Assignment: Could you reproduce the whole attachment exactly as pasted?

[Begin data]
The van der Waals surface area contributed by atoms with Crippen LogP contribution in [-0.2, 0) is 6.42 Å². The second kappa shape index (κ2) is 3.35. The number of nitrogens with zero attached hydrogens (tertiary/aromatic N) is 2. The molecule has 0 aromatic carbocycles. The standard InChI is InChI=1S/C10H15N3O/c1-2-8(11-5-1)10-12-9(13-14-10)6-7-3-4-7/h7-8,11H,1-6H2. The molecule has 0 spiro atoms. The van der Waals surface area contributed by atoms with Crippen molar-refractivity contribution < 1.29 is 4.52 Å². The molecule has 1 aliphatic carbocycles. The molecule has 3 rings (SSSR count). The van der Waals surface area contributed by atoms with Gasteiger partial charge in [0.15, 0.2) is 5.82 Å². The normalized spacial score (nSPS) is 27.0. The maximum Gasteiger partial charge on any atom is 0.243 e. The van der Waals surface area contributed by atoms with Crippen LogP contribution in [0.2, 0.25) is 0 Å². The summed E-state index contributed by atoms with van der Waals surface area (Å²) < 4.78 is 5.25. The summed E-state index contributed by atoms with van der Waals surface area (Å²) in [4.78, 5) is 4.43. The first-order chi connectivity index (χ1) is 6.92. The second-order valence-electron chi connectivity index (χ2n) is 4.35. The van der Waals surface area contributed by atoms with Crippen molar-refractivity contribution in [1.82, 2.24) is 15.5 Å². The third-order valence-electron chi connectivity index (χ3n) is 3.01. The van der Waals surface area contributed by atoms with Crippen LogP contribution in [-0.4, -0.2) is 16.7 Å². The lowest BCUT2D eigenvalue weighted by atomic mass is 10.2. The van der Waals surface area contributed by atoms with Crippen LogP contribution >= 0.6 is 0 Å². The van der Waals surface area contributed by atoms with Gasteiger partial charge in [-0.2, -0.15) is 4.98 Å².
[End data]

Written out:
The van der Waals surface area contributed by atoms with Crippen LogP contribution in [-0.2, 0) is 6.42 Å². The second kappa shape index (κ2) is 3.35. The number of nitrogens with zero attached hydrogens (tertiary/aromatic N) is 2. The molecule has 0 aromatic carbocycles. The standard InChI is InChI=1S/C10H15N3O/c1-2-8(11-5-1)10-12-9(13-14-10)6-7-3-4-7/h7-8,11H,1-6H2. The molecule has 0 spiro atoms. The van der Waals surface area contributed by atoms with Crippen molar-refractivity contribution < 1.29 is 4.52 Å². The molecule has 1 aliphatic carbocycles. The molecule has 3 rings (SSSR count). The van der Waals surface area contributed by atoms with Gasteiger partial charge in [0.15, 0.2) is 5.82 Å². The normalized spacial score (nSPS) is 27.0. The maximum Gasteiger partial charge on any atom is 0.243 e. The van der Waals surface area contributed by atoms with Crippen LogP contribution in [0.2, 0.25) is 0 Å². The summed E-state index contributed by atoms with van der Waals surface area (Å²) < 4.78 is 5.25. The summed E-state index contributed by atoms with van der Waals surface area (Å²) in [4.78, 5) is 4.43. The first-order chi connectivity index (χ1) is 6.92. The second-order valence-electron chi connectivity index (χ2n) is 4.35. The van der Waals surface area contributed by atoms with Crippen molar-refractivity contribution in [1.82, 2.24) is 15.5 Å². The third-order valence-electron chi connectivity index (χ3n) is 3.01. The van der Waals surface area contributed by atoms with Crippen LogP contribution in [-0.4, -0.2) is 16.7 Å². The lowest BCUT2D eigenvalue weighted by atomic mass is 10.2. The van der Waals surface area contributed by atoms with Crippen LogP contribution >= 0.6 is 0 Å². The van der Waals surface area contributed by atoms with Gasteiger partial charge in [-0.2, -0.15) is 4.98 Å².